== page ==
In November 2019, Matt Hancock, then Secretary of Health for the United Kingdom, unveiled a higher ambitionSequencing the genome of each child in the country. It would usher in a “genomic revolution,” he said, with a future of “predictive, preventive, personalized health care.”
Hancock’s dreams are finally coming true. government in October announced that Genomics England, a state-owned company, will receive funding to run a research pilot in the UK that aims to sequence the genomes of between 100,000 and 200,000 infants. Dubbed the Neonatal Genome Programme, the scheme will be embedded within the UK’s National Health Service and will specifically look for “actionable” genetic conditions – meaning those for which there are existing treatments or interventions – and which may develop in early life. such as pyridoxine-dependent epilepsy and congenital adrenal hyperplasia.
Simon Wilde, engagement director for Genomics England, says it will take at least 18 months for participants to start recruiting. The program will not reach Hancock’s goal of covering “every” child; During the pilot phase, parents will be recruited to join. The results will be fed back to the parents “as soon as possible,” says Wilde. “For many rare diseases we will discover, the sooner you can intervene with treatment or therapy, the better the long-term outcome for the child.”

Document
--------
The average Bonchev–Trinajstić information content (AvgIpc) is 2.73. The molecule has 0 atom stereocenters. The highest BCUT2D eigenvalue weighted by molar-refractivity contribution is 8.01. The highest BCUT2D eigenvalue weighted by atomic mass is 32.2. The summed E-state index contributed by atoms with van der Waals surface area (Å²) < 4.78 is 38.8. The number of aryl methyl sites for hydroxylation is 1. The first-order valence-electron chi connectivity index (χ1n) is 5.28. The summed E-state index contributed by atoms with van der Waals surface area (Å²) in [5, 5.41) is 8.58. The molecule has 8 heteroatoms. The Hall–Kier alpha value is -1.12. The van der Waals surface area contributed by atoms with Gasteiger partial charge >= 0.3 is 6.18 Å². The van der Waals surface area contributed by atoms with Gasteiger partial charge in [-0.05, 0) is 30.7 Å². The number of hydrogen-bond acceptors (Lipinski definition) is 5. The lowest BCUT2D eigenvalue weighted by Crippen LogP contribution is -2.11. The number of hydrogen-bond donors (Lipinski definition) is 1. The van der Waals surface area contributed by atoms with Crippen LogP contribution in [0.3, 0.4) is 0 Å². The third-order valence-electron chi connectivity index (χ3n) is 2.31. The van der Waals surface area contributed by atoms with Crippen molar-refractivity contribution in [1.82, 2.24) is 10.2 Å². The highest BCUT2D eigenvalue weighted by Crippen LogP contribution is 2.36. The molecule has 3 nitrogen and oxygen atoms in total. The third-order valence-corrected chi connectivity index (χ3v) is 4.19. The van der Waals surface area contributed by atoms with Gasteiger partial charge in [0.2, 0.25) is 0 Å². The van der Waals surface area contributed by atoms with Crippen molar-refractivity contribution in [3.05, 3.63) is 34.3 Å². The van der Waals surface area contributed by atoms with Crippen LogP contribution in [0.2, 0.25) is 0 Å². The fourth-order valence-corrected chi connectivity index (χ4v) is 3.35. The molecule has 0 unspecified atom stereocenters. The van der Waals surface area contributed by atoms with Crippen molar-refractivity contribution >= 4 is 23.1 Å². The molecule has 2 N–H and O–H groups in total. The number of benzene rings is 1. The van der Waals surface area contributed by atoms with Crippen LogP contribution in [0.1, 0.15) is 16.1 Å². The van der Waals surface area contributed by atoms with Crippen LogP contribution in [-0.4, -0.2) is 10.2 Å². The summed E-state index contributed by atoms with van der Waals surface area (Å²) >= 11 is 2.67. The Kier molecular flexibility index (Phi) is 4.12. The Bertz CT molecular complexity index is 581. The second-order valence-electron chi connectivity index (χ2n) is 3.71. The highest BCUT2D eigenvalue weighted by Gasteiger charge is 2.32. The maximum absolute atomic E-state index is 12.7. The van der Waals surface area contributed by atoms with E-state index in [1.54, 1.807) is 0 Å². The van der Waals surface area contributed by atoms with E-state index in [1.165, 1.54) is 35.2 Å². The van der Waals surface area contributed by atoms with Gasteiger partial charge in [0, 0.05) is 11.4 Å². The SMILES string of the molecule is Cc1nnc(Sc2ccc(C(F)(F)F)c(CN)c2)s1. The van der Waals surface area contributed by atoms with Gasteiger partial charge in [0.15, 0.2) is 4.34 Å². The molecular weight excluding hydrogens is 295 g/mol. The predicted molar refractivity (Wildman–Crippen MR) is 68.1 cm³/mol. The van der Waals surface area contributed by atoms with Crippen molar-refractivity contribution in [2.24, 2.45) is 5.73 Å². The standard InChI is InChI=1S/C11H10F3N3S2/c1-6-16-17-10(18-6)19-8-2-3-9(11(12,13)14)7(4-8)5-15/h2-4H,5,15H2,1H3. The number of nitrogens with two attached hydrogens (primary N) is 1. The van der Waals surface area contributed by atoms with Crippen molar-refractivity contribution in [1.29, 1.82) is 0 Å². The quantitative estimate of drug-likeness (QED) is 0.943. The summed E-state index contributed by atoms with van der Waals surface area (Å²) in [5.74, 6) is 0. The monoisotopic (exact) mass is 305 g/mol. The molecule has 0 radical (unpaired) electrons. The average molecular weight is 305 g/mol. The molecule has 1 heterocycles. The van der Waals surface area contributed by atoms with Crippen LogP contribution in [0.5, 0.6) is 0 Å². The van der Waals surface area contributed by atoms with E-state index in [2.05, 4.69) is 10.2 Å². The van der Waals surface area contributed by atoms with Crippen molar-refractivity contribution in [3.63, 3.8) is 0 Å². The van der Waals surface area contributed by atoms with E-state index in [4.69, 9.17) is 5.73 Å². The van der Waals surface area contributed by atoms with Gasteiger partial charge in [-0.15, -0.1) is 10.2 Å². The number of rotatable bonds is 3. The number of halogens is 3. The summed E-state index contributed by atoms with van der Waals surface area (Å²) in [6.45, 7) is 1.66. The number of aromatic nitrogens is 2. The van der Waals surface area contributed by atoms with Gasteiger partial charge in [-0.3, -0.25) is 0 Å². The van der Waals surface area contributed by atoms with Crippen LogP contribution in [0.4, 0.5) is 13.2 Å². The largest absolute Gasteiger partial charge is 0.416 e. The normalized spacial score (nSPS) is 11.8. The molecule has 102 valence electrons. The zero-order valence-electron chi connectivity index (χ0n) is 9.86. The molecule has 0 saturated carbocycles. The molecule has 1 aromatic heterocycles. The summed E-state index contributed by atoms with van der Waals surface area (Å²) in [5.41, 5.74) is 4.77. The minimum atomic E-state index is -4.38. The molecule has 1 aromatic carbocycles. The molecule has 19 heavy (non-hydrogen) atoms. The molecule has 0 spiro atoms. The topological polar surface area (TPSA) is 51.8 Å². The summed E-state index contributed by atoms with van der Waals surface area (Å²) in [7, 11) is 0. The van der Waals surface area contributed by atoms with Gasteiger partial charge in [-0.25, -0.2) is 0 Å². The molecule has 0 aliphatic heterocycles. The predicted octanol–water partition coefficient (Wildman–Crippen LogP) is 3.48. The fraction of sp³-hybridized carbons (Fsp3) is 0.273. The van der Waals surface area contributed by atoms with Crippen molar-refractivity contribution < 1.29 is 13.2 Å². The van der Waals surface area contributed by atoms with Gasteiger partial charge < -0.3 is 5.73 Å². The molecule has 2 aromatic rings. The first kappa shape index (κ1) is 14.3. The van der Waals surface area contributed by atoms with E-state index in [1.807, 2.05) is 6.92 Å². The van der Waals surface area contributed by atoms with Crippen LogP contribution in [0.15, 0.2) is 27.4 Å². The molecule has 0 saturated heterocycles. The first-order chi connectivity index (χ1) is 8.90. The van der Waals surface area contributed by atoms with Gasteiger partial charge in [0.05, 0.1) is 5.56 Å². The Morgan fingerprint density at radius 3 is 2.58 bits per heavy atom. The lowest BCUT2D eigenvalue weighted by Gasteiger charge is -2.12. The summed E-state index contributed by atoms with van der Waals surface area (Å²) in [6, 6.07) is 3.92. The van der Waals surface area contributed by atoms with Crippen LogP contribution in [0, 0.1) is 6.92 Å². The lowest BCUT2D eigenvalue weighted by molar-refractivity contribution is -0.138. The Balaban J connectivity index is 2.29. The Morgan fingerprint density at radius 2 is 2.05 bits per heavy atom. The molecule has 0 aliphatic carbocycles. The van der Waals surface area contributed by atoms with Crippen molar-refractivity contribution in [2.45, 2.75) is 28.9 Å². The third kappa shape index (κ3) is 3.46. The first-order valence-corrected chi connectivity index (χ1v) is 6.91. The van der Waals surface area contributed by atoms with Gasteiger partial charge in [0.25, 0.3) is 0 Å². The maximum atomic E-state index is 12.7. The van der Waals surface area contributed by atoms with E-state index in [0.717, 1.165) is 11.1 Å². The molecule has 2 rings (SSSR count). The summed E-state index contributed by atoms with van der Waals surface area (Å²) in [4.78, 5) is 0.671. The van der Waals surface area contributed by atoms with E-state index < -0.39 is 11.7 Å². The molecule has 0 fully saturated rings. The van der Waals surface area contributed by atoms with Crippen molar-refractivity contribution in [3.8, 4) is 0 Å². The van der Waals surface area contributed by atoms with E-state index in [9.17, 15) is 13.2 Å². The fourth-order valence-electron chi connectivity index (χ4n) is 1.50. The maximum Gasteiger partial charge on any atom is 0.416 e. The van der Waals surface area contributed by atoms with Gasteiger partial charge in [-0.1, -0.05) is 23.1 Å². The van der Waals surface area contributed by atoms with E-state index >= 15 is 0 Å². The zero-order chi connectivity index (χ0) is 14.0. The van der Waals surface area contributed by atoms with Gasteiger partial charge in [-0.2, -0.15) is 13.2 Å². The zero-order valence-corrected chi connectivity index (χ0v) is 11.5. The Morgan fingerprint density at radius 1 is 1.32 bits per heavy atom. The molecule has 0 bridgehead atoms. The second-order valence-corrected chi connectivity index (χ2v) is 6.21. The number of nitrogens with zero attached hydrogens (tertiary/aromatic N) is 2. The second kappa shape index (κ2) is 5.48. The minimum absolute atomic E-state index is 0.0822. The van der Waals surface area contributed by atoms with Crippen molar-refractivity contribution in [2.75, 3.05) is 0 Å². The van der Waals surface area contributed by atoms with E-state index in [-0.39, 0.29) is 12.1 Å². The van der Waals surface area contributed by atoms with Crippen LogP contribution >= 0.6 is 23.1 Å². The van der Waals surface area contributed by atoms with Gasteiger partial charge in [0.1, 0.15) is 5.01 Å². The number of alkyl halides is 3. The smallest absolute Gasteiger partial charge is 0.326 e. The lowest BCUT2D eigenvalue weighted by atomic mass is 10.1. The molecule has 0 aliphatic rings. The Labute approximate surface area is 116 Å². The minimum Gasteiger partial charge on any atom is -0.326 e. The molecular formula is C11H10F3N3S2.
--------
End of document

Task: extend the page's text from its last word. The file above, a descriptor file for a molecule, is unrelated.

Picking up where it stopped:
The babies’ genomes will also be de-identified and added to the UK’s National Genomic Research Library, where the data can be studied by researchers and commercial health companies with the goal of developing new treatments and diagnostics. The purpose of the research pilot, according to Genomics England, is to expand the number of rare genetic diseases screened for in early life to enable research into new treatments, and the ability to make a person’s genome part of their medical record. have to find out. Can be used in later stages of life.
Whole genome sequencing, the mapping of the 3 billion base pairs that make up your genetic code, can provide informative insights about your health. By comparing a genome to a reference database, scientists can identify gene variants, some of which are associated with certain diseases. As the cost of whole-genome sequencing has plummeted (it now costs only a few hundred bucks and can return results within days), its promises to revolutionize health care have become all the more tempting and ethically questionable. Unleashing the abundance of genetic knowledge from millions of people is needed to keep it safe from misuse. But advocates have argued that sequencing the genome of newborn babies earlier could help diagnose rare diseases, improve health later in life, and advance the field of genetics as a whole. Is.